Inducted Class of 2005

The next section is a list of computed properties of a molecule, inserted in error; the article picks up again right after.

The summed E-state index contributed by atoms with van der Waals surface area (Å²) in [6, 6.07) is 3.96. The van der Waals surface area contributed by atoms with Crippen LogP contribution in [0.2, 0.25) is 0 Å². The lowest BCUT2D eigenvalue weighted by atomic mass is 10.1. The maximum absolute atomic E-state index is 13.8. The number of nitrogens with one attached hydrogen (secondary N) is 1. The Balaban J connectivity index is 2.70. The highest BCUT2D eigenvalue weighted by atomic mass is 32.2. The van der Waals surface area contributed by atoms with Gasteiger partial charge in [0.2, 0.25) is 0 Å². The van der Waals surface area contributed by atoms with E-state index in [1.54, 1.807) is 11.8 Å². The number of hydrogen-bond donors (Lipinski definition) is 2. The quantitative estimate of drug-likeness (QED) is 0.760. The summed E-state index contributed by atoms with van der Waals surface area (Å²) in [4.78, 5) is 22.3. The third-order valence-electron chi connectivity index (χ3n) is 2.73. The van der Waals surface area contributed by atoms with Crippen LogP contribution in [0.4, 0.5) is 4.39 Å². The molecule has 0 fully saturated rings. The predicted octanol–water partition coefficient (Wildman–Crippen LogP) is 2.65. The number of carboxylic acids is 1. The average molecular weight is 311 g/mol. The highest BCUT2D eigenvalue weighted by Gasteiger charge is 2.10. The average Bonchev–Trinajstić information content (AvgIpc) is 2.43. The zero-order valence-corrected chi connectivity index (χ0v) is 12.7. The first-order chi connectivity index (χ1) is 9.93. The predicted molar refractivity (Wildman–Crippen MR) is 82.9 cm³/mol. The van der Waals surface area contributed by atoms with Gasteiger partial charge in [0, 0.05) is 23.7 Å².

Louise was born in 1925 and grew up in the “high society” world of New York. As a child she took a trip to Nevada and fell in love with the “Old West.” As a teen she worked on a dude ranch in Wyoming and did not know “rodeo” until she met rodeo cowboy Lex Connelly in 1943. She had no use for the sport and went back to New York to study opera at Vassar and perform with the USO for troops during World War II. But the lure of rodeo was there, and after a failed marriage, she ventured out West for a fresh start in search of new opportunities. She ended up in Nevada where she met and married cowboy Gordon “Tex” Serpa in 1953. They had two girls, but sadly her marriage fell apart and Louise moved to Tucson with her two daughters. Once here, she took her “hobby” of taking photos of cowboys and turned it into a career. Desperate for money, she began to sell her 5x7 black-and-white photos to the local cowboys for 75 cents. Never trained professionally as a photographer, by 1963 her natural ability to anticipate action gained her entry into the professional arena. She was then given a press card and became the first woman ever sanctioned by the Rodeo Cowboy Association to be inside a rodeo arena. For more than 40 years Louise has been photographing the world of cowboys and rodeo. She also became the first woman permitted on the course of the Grand National Steeplechase in England and to shoot in the ring at the Dublin Horse Show. She has published a book, been featured on PBS and is enshrined in the Cowgirl Hall of Fame. With a $27 camera, Louise became the Ansel Adams of sports photography.